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US documents show that Washington funded military coup in Egypt

Despite the fact that American president Barack Obama has said the US did not take sides during the recent coup against the elected president in Egypt, US federal government documents proves that the White House funded many prominent Egyptian activist who have worked outspokenly to undermine the democratic experience.

According to an in-depth investigation published by Aljazeer.net/English, those activists and their institutions which are apparently working to reinforce democratic values in Egypt, have contributed significantly to the toppling of the first freely elected Egyptian president, Mohamed Morsi.

The documents, Aljazeera said, were obtained by the Investigative Reporting Program at UC Berkeley. They show that the US channelled funding through a State Department programme to Egyptian activists and the institutions they run. However, the US knows that its funds go to anti-democracy activities.

The programme is known by US officials as a "democracy assistance" initiative. It is part of the Obama administration's effort to try to stop the retreat of pro-Washington secularists. They work to win back influence in Arab Spring countries after the rise of Islamists.

Of course, the documents show that funding these parties form a clear opposition of Egyptian law, which prohibits foreign political funds. At the same time, it breaks US government regulations that ban the use of taxpayers' money to fund foreign politicians, or finance subversive activities that target democratically elected governments.

One of the activists bankrolled is the exiled colonel in the Egyptian police, Omar Afifi Solaiman, who served in Egypt's elite investigative police unit, notorious for human rights abuses. He began receiving US funds in 2008 for at least four years.

Solaiman, who has refugee status in the US, was sentenced in absentia last year to five years imprisonment by a Cairo court for his role in inciting violence in 2011 against the embassies of Israel and Saudi Arabia, two US allies.

Aljazeera said he also used social media to encourage violent attacks against Egyptian officials, according to court documents and a review of his social media posts. The total amount of funds he has received so far is $120,000.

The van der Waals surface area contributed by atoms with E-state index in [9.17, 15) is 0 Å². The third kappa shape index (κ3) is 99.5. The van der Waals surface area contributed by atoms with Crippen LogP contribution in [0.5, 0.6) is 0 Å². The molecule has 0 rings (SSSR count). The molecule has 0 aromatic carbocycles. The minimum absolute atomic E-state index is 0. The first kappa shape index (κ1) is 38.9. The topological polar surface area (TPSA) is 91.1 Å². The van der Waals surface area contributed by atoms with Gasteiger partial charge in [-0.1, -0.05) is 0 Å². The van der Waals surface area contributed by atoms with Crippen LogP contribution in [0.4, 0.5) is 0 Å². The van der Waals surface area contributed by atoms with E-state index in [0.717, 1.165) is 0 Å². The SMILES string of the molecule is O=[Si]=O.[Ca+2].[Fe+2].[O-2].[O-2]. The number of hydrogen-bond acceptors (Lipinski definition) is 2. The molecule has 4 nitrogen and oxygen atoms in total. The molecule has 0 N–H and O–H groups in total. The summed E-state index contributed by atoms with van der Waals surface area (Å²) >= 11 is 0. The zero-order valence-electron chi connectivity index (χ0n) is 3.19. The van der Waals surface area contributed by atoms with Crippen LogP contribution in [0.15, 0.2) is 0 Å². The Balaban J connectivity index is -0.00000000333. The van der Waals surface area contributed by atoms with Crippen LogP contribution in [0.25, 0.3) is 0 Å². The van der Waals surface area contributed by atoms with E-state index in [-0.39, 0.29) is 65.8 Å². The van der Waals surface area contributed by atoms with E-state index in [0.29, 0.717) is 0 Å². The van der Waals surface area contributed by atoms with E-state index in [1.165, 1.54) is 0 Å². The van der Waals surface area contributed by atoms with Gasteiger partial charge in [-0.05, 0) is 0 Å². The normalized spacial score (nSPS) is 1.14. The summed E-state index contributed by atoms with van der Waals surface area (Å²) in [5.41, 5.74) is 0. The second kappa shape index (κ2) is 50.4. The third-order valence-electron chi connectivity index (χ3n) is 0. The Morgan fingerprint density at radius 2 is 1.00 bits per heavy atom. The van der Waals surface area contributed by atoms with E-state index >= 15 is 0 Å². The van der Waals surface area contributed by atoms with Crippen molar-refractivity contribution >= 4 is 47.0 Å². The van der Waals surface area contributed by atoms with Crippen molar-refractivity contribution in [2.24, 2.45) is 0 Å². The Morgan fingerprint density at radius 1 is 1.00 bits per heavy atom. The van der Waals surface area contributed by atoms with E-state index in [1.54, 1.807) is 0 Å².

However, while Solaiman was supposed to promote democratic understanding, he instead encouraged the violent overthrow of Egypt's government and the freely elected president Mohamed Morsi through interviews with Egyptian media, social media posts and YouTube videos.

Solaiman lives in the US, but many others were discovered to be receiving funds from the US government are living in Egypt. Members if the Salvation Front, the main opposition bloc, has backed street protest campaigns against the elected government that turned violent, in contravention of many of the State Department's own guidelines.

Aljazeera also said that Esraa Abdel-Fatah, the 34-year old Egyptian woman who sprang to notoriety during the country's pitched battle over the new constitution in December 2012.

She exhorted activists to lay siege to mosques and drag from pulpits all Muslim preachers and religious figures who supported the country's proposed constitution, just before it went to a public referendum.

The act of besieging mosques has continued ever since, and several people have died in clashes defending them. Abdel-Fatah's organisation got a $75,000 grant in 2011.

Michael Meunier is a frequent guest on TV channels that opposed Morsi. Head of the Al-Haya Party, he denied receiving US assistance, but documents show USAID in 2011 granted his Cairo-based organisation $873,355. Since 2009, it has taken in $1.3 million from the US agency.

Meunier helped rally the country's five million minority Coptic Christian Orthodox who oppose Morsi's Islamist agenda to take to the streets against the president on June 30.

Reform and Development Party member Mohammed Essmat al-Sadat received US financial support through his Sadat Association for Social Development. Sadat, who was a member of the main body that called for the toppling of the democratically elected president, collected $84,445.

Sadat defended the use of force and blamed the Muslim Brotherhood for the massacre which took place in front of the Republican Guards Club and claimed the lives of more than 60 Egyptians, including women and children, and wounded more than 1,000.

Aljazeera literally said: some US-backed politicians have said Washington tacitly encouraged them to incite protests. "We were told by the Americans that if we see big street protests that sustain themselves for a week, they will reconsider all current US policies towards the Muslim Brotherhood regime," said Saaddin Ibrahim, an Egyptian-American politician who opposed Morsi. Ibrahim's organisation also got a lot of fund from the US.

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